Nobody gets flowers for chronic illness pink and yellow rose pretty

Chronic Illness // 5 Common Misconceptions // Expectations vs Reality!

Hey guys! How are you?  I hope you’re well.  And for my spoonie friends, I hope you’re as well as you can be given the circumstances!  When I initially had the idea for this post, it was going to be quite serious.  I wanted to rant about how people don’t understand chronic illness, and those who romanticise about ‘how nice it must be’ to stay in bed all day. 

But now that I’ve thought about it a bit, I don’t really want this to be negative.  Instead, I’m going to take a light-hearted look at expectations vs reality when it comes to chronic illness! Chronic Illness expectations vs reality common chronic illness misconceptions

1.  Staying in bed all day, reclining on your clean, white sheets.  Cup of tea in hand, you flip through magazines and look serene…

Reality:  The bedsheets desperately need washing, but you’ve been too poorly to put a load of laundry on for a week.  Not to mention, they’re twisted all over the bed from you thrashing around all night, wide awake and in pain!  Cup of tea?  If you could get to the kettle, that’d be great…  And reading magazines is a distant memory, as your brain fog makes it too difficult to concentrate on reading.

2.  Oh well, at least if you’re off work you’ve got more time to spend with your family and friends, enjoying yourself!

Reality:  You’re lucky if some of your friends can even remember what your face looks like.  Oh, wait no, they’ll have seen your Snapchat/Facebook selfies complaining about how ill you feel!  Family?  Of course, you see your mum at least once a week! … When she comes round to clean for you because you’re not well enough to do it yourself anymore, and your husband is busy looking after you, feeding you and running to get your prescriptions most days!

3.  You must be pretty much pain-free with all the painkillers you take.  Not to mention feeling pretty ‘high’, which must be fun right?!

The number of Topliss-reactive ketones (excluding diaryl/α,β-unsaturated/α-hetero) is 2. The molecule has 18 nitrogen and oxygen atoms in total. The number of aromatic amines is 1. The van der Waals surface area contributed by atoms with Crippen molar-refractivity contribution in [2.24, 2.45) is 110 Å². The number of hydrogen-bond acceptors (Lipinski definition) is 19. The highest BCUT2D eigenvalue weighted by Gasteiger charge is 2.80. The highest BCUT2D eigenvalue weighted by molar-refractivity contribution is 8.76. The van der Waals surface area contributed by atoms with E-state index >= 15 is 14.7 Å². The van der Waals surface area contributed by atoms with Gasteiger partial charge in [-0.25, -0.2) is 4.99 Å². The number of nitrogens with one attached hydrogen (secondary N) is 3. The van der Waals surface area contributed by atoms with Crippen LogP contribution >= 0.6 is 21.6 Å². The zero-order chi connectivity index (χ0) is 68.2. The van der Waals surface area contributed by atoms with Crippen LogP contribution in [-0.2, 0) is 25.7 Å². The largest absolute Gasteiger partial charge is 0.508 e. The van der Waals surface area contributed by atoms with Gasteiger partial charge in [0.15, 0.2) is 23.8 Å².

Reality:  Nope.  Your medications have been trial and error… mostly error! Occasionally you find one which helps a little bit, if you overlook all the side effects like it making you feel like your stomach is on fire.  You struggle to figure out why people seem to ‘feel good’ or ‘high’ on strong painkillers – you can’t even tell you’ve taken anything anymore!  You’ve probably downed enough to sedate a small elephant, and you’re still wide awake and in agonising pain. Chronic illness – it’s all fun, fun!

Nobody gets flowers for chronic illness pink and yellow rose pretty

Nobody gets flowers for chronic illness!

4.  I mean, your chronic illness can’t be that bad, surely?  You manage to make it out when you want to.  I’m sure I saw you at x’s birthday meal last month?!

Reality:  Fuck off.  Sorry, take a breath, let’s expand on that!  Chronic illness has no schedule.  You can’t switch it off and on at will, conveniently getting out of boring housework but going to all the fun social occasions.  If you saw us at a wedding or a birthday party, it’s part preparation and part sheer goddamn luck.  We’ve probably spend days, if not weeks, resting up in the hope we’ll feel well enough on the day (read ‘Chronic illness and social occasions don’t mix!‘).  But with a lot of chronic illnesses (such as M.E/CFS and fibromyalgia to mention just a couple), it’s impossible to tell how you will feel day to day. If we were lucky enough to make it to one (out of about 20) social occasions we were invited to, please don’t assume it means we’re fine.  And remember: we will probably spend several days even more exhausted and in pain that usual afterwards… as they say, “payback is a bitch”!  Also, if you see a spoonie looking nice and maybe wearing makeup and assume that means they feel fine – read this!

5.  My auntie’s cousin’s sister’s dog had *insert your chronic illness* and they’re cured since they started juicing/meditating/being gluten-free!

Reality:  if this far-removed family member of yours really does feel better now, chances are they probably didn’t have the illness in the first place.  A lot of people are misdiagnosed (or undiagnosed) and when they make a lifestyle or diet change, it helps whatever their issues actually was.   If this person is suggesting juicing or body wraps cured their friend… they are 98% certain to be reps for Juice Plus or This Works!  And they will target you relentlessly all over social media to try and sell your their crap.  I’m all for trying anything that could potentially help (believe me, I’ve tried so many different things!) but you need to keep a healthy level of common sense.


Have you heard any of these misconceptions?  Have any of them been said to you?  Let me know in the comments! If you’ve encountered any of these opinions, you’re probably a spoonie.  For a bit more light-hearted relief, check out 5 Signs You’re a Spoonie! Follow me on Bloglovin to keep up to date with all my posts. Follow

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25 thoughts on “Chronic Illness // 5 Common Misconceptions // Expectations vs Reality!

  1. Alice Mills says: